after dinner sneeze

a lot of g says, t says

In Ina We Trust

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t says:  A while ago, g got me some bananas.  For some unknown reason, these bananas went un-eaten (very unlike me).  But I had no fear … because when bananas go bad, g shifts into banana bread mode … and life gets good.

This particular month, she let me choose the recipe – and choose I did.  You see, for me, the only thing banana bread is missing is chocolate, so when google revealed an Ina Garten recipe, it was a done deal.  Here’s the copy-pasted recipe.

Ingredients:
For the bread:
– 1/4 pound (1 stick) unsalted butter, at room temperature
– 3/4 cup granulated sugar
– 1 extra-large egg, at room temperature
– 1 teaspoon pure vanilla extract
– 1 1/2 cups mashed bananas (3 to 4 very ripe bananas)
– 1/4 cup sour cream
– 1 1/2 cups all-purpose flour
– 1 teaspoon baking powder
– 3/4 teaspoon baking soda
– 1/2 teaspoon kosher salt

For the streusel topping:
– 3/4 cup light brown sugar, lightly packed
– 1/2 cup all-purpose flour
– 1 1/2 teaspoons ground cinnamon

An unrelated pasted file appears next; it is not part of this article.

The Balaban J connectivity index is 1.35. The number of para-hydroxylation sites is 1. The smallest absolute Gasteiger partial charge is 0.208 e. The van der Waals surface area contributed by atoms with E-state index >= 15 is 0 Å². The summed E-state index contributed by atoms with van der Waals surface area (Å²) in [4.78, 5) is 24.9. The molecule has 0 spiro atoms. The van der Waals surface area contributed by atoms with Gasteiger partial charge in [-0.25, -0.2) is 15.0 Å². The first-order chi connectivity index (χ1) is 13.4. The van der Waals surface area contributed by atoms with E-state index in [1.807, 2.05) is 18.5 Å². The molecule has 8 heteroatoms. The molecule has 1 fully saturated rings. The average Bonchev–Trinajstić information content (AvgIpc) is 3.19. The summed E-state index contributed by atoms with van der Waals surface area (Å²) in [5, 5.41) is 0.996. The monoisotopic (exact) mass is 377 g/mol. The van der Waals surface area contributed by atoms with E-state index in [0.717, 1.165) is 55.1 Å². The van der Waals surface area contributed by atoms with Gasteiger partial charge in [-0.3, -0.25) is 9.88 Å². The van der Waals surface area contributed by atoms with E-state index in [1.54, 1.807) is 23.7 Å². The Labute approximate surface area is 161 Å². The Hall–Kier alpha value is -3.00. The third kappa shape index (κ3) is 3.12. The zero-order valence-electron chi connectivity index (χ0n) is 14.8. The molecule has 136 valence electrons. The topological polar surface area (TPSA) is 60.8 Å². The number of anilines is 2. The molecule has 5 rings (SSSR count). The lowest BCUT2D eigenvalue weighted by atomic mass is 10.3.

– 1/4 teaspoon kosher salt
– 4 tablespoons (1/2 stick) unsalted butter, at room temperature
– 6 ounces bittersweet chocolate, chopped
– 3 tablespoons sliced blanched almonds

Directions:
Preheat the oven to 350°F. Grease and flour an 8x8x2-inch square baking pan.

In the bowl of an electric mixer fitted with the paddle attachment, cream the butter and sugar together on high speed for 3 minutes, until light and fluffy. Scrape down the bowl with a rubber spatula. With the mixer on low, beat in the egg, vanilla, banana, and sour cream and mix until combined. Don’t worry—it may look curdled. In another bowl, sift together the flour, baking powder, baking soda, and salt. With the mixer on low, slowly add the dry ingredients to the wet ones. Scrape into the prepared pan and smooth the top.

For the streusel, combine the brown sugar, flour, cinnamon, salt, and butter in a medium bowl and pinch the ingredients together with your fingers until the mixture makes crumbles. Add the chocolate and combine.